Three Southern resident orcas missing, presumed dead

From 76 to 73, the Southern resident orca population officially dropped by nearly 4 percent in the last month. The Center for Whale Research announced on Aug. 6 that an orca from each of the three Southern resident pods was missing and presumed dead.

Southern resident orcas are divided into three familial groups known as pods, J, K and L. In January, the Center for Whale Research said that neither Princess Angeline, J17, nor Scoter, K25, were expected to live to the summer. The third missing orca is Nyssa, L84. Southern resident orca lovers and activists had just celebrated earlier in 2019 over the birth of two calves.

Orcas were listed as an endangered species in Washington state in 2004, and nationally in 2005. The population of Southern resident killer whales has steadily declined from 98 in 1995 to the remaining 73 today.

Center for Whale Research scientists observed the J-pod on Dec. 31, noting that J17, a 42-year-old female, had pronounced peanut head, a condition that orcas develop when they’re emaciated. J17’s matriarchal predecessors lived for nearly twice as long as she did – one notable example being Granny, J2, who was somewhere between her late 80s to early 100s when she was last observed. J17 was the mother of Tahlequah, J35, who famously carried her deceased calf on her head for 17 days in July 2018.

“We reported that J17 was not in good body condition last winter, perhaps from stress,” staff wrote in a press release from the Center for Whale Research. “She is survived by two daughters and a son, J35, J53 and J44, respectively.”

Since the death of his mother K13 in winter 2017, K25’s health deteriorated.

Aside from the need for healthy, reproductive-aged females, there is also a significant necessity for males in the pods, University of Washington researcher Deborah Giles told the Journal in January 2019. Orca mothers assist their adult offspring in hunting, and without his mother, K25 had to fend for himself. He was the oldest male in his family line and last seen in September 2018. He is survived by two sisters and a brother, K20, K27 and K34, according to the center.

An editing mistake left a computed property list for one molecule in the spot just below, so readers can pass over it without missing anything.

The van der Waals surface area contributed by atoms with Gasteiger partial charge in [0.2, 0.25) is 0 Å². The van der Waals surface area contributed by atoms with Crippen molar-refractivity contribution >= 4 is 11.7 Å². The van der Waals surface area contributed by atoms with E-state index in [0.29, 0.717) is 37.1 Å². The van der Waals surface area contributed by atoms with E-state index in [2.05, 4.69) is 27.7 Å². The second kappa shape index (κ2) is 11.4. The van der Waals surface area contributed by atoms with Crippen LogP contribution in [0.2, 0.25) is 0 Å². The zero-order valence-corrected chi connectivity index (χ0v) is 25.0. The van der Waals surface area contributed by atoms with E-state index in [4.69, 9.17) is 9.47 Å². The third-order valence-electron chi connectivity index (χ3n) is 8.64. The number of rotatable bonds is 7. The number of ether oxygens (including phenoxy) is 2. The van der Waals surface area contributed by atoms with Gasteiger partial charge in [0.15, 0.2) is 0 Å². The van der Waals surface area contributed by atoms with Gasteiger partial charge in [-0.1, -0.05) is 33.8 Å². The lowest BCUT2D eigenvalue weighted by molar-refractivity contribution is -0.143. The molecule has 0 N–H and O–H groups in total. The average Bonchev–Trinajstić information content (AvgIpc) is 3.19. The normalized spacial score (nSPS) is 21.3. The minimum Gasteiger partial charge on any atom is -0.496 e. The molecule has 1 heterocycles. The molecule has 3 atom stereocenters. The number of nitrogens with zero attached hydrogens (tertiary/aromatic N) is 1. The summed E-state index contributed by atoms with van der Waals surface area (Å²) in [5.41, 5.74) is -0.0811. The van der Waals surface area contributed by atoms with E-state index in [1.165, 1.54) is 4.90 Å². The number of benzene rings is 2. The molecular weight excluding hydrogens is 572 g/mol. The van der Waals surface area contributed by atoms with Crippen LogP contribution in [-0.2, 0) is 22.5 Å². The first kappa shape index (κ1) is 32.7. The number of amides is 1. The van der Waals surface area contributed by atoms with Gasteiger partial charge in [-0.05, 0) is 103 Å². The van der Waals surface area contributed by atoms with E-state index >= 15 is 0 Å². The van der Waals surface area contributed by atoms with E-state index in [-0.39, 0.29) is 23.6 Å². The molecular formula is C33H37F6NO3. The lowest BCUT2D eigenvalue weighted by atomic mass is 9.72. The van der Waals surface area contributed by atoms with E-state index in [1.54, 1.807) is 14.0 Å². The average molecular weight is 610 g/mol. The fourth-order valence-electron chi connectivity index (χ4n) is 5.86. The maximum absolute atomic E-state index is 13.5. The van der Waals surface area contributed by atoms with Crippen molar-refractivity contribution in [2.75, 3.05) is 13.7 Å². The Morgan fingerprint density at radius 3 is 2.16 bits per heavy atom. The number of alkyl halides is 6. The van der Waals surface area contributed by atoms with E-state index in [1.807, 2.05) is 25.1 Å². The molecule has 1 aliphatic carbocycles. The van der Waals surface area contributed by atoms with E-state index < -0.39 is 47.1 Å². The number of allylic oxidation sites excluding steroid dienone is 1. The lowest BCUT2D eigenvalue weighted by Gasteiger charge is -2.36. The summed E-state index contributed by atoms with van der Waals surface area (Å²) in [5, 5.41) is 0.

“And, lastly, 29-year-old male, L84, has been missing all summer in encounters conducted by our Canadian Department of Fisheries and Oceans colleagues along the west coast of Vancouver Island,” the Center for Whale Research press release said. “L pod has not come into the Salish Sea yet this summer.”

L84 was the last of a matriline of 11 whales.

There isn’t enough Chinook salmon to sustain the orca population, according to Giles. Many of the whales are starving to death. A factor in the reduction of the Southern resident orca population is the decline in food availability. The orcas are salmon-eaters that primarily eat Chinook.

Gov. Jay Inslee committed to increasing the hatchery production of salmon to assist in the recovery of the Southern resident orcas. Earlier this year, $933 million in actions were passed by the state Legislature to fund Southern resident recovery efforts.

Amidst the sadness of losing three Southern residents, The Whale Museum reminded everyone that there are still two calves that need names — J56 and L124. On Aug. 9, the museum shared a link with name options for both of the orcas. The names being considered for J56 are Nettle, Rhody, Salmonberry and Tofino (Tofi); and for L124 are Constance, Puffin, Salty and Whistle.

For more information about the naming of the babies and to learn the meanings behind the proposed names, visit https://bit.ly/2Tn9d6L. To vote for your favorite name, email oap@whalemuseum.org.